Centering is a model of group healthcare delivery that is changing how people think about their care. Centering is a rewarding way for patients to participate in their care and for providers to have a dynamic partnership with their patients. Group participants spend more time with their provider and with others with similar health concerns, giving them an opportunity to learn together and from each other.
Outcomes for women receiving care in Centering are uniformly better than for those in traditional care. In a randomized control trial conducted through Yale University on 1047 women in public clinics, there was a 33% reduction in preterm birth for women in Centering groups. In addition, satisfaction with care was significantly higher, there were increased breast feeding rates, and improved knowledge and readiness for birth and parenting.
The Centering model has three components: health care assessment, education, and support, provided in a group facilitated by a credentialed health provider and a co-facilitator.
Assessment is provided by a licensed healthcare provider during the group time and in the group space. Each participant has a brief individual check-up with the provider. For privacy reasons, these health assessments occur:
- In a private corner of the group room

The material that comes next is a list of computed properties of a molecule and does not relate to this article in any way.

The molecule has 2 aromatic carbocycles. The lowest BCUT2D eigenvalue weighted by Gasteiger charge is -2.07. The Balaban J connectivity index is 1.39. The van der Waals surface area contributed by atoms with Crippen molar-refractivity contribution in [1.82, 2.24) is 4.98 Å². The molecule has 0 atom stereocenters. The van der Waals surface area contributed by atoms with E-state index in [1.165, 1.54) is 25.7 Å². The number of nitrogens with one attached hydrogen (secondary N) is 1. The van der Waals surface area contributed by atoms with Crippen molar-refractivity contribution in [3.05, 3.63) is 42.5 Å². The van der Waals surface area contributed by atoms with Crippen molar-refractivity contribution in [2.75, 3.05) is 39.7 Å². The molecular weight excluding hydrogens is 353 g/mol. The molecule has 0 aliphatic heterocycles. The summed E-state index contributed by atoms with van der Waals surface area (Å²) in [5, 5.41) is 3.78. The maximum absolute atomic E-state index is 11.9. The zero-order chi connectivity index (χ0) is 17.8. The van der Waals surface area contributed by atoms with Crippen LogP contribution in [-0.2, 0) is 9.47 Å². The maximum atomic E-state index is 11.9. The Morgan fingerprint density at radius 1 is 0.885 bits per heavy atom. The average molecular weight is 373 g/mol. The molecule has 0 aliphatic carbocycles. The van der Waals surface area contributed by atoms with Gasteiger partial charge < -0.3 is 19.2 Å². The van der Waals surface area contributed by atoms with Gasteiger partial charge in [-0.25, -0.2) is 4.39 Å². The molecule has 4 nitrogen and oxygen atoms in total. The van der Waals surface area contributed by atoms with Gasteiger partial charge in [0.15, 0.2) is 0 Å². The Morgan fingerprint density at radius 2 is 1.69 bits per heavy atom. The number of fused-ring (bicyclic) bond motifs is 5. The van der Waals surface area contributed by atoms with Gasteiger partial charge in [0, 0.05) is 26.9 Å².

- On a mat/mattress on the floor or slightly elevated comfortable area below knee level
- With background music playing
- Optional: a large plant or decorative piece may designate the assessment space
- Patients participate in self-care activities including assessing their own weight and blood pressure. Parents in weigh and measure their babies. Both patients and provider contribute to the data on patients’ charts.
Education is conducted by facilitators who use content guidelines for every session, but allow the actual group discussion to be determined largely by the interests, needs, and concerns of the group.
Each patient receives a Centering Notebook with educational material for at-home reference. Critical to the empowering design of Centering are the Self-Assessment Sheets (SAS) which are used by participants at the beginning of each session. These SAS introduce the topic(s) for that session and provide a springboard for the facilitated discussion
- Support, friendships, and community-building are important to the Centering model. These are fostered by the use of nametags, stability of the group, interactive activities, and refreshments at every session. Because the facilitators and the group participants meet for 90-120 minutes on a regular basis, trust and camaraderie develop. Often members choose to meet socially outside the appointment time
The Centering model is on the forefront of system reform and responds to the Institute of Medicine’s Rules for Redesign of the healthcare system. It provides care that is culturally appropriate, often in language-specific groups, and promotes the building of health communities. We invite you to explore further to get additional information on how the Centering Healthcare Institute can help you to change your paradigm of health care delivery to one that is more efficient and satisfying for all.